Land, Space, and People: Constraints of the Capitalist World-Economy


  • Immanuel Wallerstein Yale University



The coming into existence of the capitalist world-economy created new constraints on utilizingthe land for productive purposes. The single most important change is that it established asystematic legal basis for what is called title to the land. Title to the land is fundamentally apolitical question masked by a legal veneer. The amount of land that is governed by title is, eventoday, not 100% of the global land surface. But it has grown as a percentage of the total globalland surface throughout the history of the modern world-system. Population growth has led totwo forms of expansion. There is extensive growth, the bringing of more and more land areasinto the system of titled land. But there is also intensive growth, the ever greater concentration ofthe population of the world into close-contact areas. We call this urbanization. The world leftfaces a fundamental dilemma. On the one hand, the world left has stood for measures that wouldreduce the enormous real north-south gap. On the other hand, the world left (or at least agrowing portion of it) is standing against further commodification of land rights and furtherecological degradation of the world. The two strategies are contradictory and incompatible onewith the other. Land rights stand as the crucial deciding point.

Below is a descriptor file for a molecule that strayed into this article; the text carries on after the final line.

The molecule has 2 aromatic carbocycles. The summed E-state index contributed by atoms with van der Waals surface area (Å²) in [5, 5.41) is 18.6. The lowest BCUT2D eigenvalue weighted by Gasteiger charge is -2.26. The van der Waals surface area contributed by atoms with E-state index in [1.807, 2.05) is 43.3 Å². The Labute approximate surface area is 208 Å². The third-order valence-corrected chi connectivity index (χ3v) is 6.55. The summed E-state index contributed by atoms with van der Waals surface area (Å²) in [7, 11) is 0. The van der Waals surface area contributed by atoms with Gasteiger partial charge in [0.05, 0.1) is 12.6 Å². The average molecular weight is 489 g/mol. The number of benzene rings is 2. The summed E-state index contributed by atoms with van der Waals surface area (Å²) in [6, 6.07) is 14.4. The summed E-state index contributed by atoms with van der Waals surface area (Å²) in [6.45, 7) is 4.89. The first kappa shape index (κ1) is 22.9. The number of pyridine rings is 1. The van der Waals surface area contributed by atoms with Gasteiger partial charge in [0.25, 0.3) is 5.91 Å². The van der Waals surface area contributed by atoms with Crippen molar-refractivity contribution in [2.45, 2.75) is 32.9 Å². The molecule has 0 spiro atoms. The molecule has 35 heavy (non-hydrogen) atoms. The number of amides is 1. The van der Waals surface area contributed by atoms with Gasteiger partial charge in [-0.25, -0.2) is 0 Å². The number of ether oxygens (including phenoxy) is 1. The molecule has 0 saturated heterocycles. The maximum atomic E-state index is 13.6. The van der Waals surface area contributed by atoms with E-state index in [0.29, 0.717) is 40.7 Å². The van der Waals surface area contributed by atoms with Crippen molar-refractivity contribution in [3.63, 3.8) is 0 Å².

How to Cite

Wallerstein, I. (2012). Land, Space, and People: Constraints of the Capitalist World-Economy. Journal of World-Systems Research, 18(1), 6–14.



Land Rights in the World-System